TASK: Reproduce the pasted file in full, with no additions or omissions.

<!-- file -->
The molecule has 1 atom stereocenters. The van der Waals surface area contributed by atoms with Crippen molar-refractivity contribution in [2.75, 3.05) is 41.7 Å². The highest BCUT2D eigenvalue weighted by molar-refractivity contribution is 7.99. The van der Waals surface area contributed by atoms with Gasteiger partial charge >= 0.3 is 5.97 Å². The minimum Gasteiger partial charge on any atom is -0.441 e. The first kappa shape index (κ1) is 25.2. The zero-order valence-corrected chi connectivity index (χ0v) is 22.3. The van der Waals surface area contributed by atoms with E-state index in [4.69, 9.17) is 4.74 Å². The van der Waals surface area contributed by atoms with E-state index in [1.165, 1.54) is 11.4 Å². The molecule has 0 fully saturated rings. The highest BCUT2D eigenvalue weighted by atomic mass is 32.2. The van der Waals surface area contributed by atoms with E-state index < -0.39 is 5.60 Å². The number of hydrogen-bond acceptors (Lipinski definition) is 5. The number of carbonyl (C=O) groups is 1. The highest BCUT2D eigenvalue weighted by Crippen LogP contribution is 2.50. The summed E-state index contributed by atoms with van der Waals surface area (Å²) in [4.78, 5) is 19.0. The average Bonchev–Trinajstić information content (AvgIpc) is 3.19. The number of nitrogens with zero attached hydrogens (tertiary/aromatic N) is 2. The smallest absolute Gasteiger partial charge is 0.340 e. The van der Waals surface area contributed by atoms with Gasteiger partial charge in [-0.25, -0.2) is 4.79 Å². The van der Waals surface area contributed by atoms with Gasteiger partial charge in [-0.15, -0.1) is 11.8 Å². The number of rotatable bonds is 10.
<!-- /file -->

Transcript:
The molecule has 1 atom stereocenters. The van der Waals surface area contributed by atoms with Crippen molar-refractivity contribution in [2.75, 3.05) is 41.7 Å². The highest BCUT2D eigenvalue weighted by molar-refractivity contribution is 7.99. The van der Waals surface area contributed by atoms with Gasteiger partial charge >= 0.3 is 5.97 Å². The minimum Gasteiger partial charge on any atom is -0.441 e. The first kappa shape index (κ1) is 25.2. The zero-order valence-corrected chi connectivity index (χ0v) is 22.3. The van der Waals surface area contributed by atoms with E-state index in [4.69, 9.17) is 4.74 Å². The van der Waals surface area contributed by atoms with E-state index in [1.165, 1.54) is 11.4 Å². The molecule has 0 fully saturated rings. The highest BCUT2D eigenvalue weighted by atomic mass is 32.2. The van der Waals surface area contributed by atoms with E-state index < -0.39 is 5.60 Å². The number of hydrogen-bond acceptors (Lipinski definition) is 5. The number of carbonyl (C=O) groups is 1. The highest BCUT2D eigenvalue weighted by Crippen LogP contribution is 2.50. The summed E-state index contributed by atoms with van der Waals surface area (Å²) in [4.78, 5) is 19.0. The average Bonchev–Trinajstić information content (AvgIpc) is 3.19. The number of nitrogens with zero attached hydrogens (tertiary/aromatic N) is 2. The smallest absolute Gasteiger partial charge is 0.340 e. The van der Waals surface area contributed by atoms with Gasteiger partial charge in [-0.25, -0.2) is 4.79 Å². The van der Waals surface area contributed by atoms with Gasteiger partial charge in [-0.15, -0.1) is 11.8 Å². The number of rotatable bonds is 10.